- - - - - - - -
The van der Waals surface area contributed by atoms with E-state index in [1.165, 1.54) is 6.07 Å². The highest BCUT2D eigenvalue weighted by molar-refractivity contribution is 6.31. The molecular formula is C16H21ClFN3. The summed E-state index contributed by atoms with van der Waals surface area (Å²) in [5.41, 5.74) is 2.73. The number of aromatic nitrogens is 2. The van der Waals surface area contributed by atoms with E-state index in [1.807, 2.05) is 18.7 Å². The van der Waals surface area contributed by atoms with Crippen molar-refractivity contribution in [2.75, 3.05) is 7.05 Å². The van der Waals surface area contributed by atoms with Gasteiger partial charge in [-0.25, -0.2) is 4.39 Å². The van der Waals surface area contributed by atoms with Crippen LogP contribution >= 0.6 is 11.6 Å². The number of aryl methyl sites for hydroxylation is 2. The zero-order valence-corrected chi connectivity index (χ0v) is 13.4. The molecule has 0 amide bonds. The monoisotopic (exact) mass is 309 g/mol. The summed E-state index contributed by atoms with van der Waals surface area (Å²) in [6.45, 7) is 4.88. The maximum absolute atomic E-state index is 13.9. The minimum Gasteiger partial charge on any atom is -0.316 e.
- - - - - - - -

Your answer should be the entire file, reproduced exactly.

The van der Waals surface area contributed by atoms with E-state index in [1.165, 1.54) is 6.07 Å². The highest BCUT2D eigenvalue weighted by molar-refractivity contribution is 6.31. The molecular formula is C16H21ClFN3. The summed E-state index contributed by atoms with van der Waals surface area (Å²) in [5.41, 5.74) is 2.73. The number of aromatic nitrogens is 2. The van der Waals surface area contributed by atoms with E-state index in [1.807, 2.05) is 18.7 Å². The van der Waals surface area contributed by atoms with Crippen molar-refractivity contribution in [2.75, 3.05) is 7.05 Å². The van der Waals surface area contributed by atoms with Gasteiger partial charge in [-0.25, -0.2) is 4.39 Å². The van der Waals surface area contributed by atoms with Crippen LogP contribution >= 0.6 is 11.6 Å². The number of aryl methyl sites for hydroxylation is 2. The zero-order valence-corrected chi connectivity index (χ0v) is 13.4. The molecule has 0 amide bonds. The monoisotopic (exact) mass is 309 g/mol. The summed E-state index contributed by atoms with van der Waals surface area (Å²) in [6.45, 7) is 4.88. The maximum absolute atomic E-state index is 13.9. The minimum Gasteiger partial charge on any atom is -0.316 e.